PASSporT includes the bare-minimum set of claims needed to securely
   assert the originating identity and support the secure properties
   discussed in various parts of this document.  JWT supports a
   straightforward way to add additional asserted or signed information
   by simply adding new claims.  PASSporT can be extended beyond the
   defined base set of claims to represent other information requiring
   assertion or validation beyond the originating identity itself as

8.1.  "ppt" (PASSporT) Header Parameter

   Any using protocol can extend the payload of PASSporT with additional
   JWT claims.  JWT claims are managed by the "JSON Web Token Claims"
   IANA registry as defined in [RFC7519], Section 10.1.  Implementations
   of PASSporT MUST support the baseline claims defined in 5.2">Section 5.2
   and MAY support extended claims.  If it is necessary for an extension
   to PASSporT to require that a relying party support a particular
   extended claim or set of claims in the PASSporT object, it can do so
   by specifying a "ppt" element for the PASSporT JOSE Header.  All
   values of "ppt" need to be defined in a specification that associates
   the new value of the "ppt" element with the required claims and
   behaviors.  Relying parties MUST fail to validate PASSporT objects
   containing an unsupported "ppt".

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   Using protocols MUST explicitly define how they carry each claim and
   the rules for how the header and payload objects are constructed
   beyond the lexicographical and serialization rules defined in this

   Using protocols that carry the compact form of PASSporT (Section 7)
   instead of the full form MUST use only mandatory extensions signaled
   with "ppt" -- if a using protocol were to add additional optional
   claims to a PASSporT object it carried in compact form, relying
   parties would have no way to reconstruct the token.  Moreover, using
   protocols that support the compact form of PASSporT MUST have some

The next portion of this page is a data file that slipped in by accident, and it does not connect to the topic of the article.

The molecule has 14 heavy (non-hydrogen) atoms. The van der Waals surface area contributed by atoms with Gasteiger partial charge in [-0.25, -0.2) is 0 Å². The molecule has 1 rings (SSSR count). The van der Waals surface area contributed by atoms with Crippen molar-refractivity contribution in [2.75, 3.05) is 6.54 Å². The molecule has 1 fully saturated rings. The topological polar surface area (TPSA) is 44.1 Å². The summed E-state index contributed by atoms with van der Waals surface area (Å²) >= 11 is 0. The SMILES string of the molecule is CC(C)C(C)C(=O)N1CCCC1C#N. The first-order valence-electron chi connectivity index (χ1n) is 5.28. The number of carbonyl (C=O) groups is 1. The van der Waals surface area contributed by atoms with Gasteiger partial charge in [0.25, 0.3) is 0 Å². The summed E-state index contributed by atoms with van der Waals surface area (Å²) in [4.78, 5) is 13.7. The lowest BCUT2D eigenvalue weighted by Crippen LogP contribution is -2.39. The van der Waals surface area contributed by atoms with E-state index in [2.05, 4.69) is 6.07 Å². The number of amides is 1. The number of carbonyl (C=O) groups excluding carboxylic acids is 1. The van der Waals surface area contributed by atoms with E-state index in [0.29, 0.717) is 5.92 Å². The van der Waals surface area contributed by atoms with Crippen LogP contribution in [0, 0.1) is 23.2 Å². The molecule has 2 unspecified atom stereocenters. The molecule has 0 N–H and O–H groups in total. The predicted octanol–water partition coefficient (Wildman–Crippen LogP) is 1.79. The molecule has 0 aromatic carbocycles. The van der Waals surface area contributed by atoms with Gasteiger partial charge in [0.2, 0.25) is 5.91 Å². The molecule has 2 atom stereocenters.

field to signal "ppt" to relying parties, as the compact form of
   PASSporT omits the JOSE Header.

8.2.  Example Extended PASSporT Header

   An example header with a PASSporT extension type of "foo" is as


8.3.  Extended PASSporT Claims

   Specifications that define extensions to the PASSporT mechanism MUST
   explicitly specify what claims they include beyond the base set of
   claims from this document, the order in which they will appear, and
   any further information necessary to implement the extension.  All
   extensions MUST include the baseline PASSporT claim elements
   specified in Section 5; claims may only be appended to the claims
   object specified; they can never be removed or reordered.  Specifying
   new claims follows the baseline JWT procedures ([RFC7519],
   Section 10.1).  Understanding an extension or new claims defined by
   the extension on the destination verification of the PASSporT is
   optional.  The creator of a PASSporT object cannot assume that
   destination systems will understand any given extension.
   Verification of PASSporTs by destination systems that do support an
   extension may then trigger appropriate application-level behavior in
   the presence of an extension; authors of extensions should provide
   appropriate extension-specific guidance to application developers on
   this point.

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   An example set of extended claims, extending the first example in
   Section using "bar" as the newly defined claim, would be as

     "bar":"beyond all recognition"

9.  Deterministic JSON Serialization

   JSON objects can include spaces and line breaks, and key value pairs
   can occur in any order.  It is therefore a non-deterministic string
   format.  In order to make the digital signature verification work
   deterministically, the JSON representation of the JWS Protected
   Header object and JWS Payload object MUST be computed as follows.

   The JSON object MUST follow the following rules.  These rules are
   based on the thumbprint of a JSON Web Key (JWK) as defined in
   Section 3 Step 1 of [RFC7638].

   1.  The JSON object MUST contain no whitespace or line breaks before
       or after any syntactic elements.

   2.  JSON objects MUST have the keys ordered lexicographically by the
       Unicode [UNICODE] code points of the member names.

   3.  JSON value literals MUST be lowercase.

   4.  JSON numbers are to be encoded as integers unless the field is
       defined to be encoded otherwise.

   5.  Encoding rules MUST be applied recursively to member values and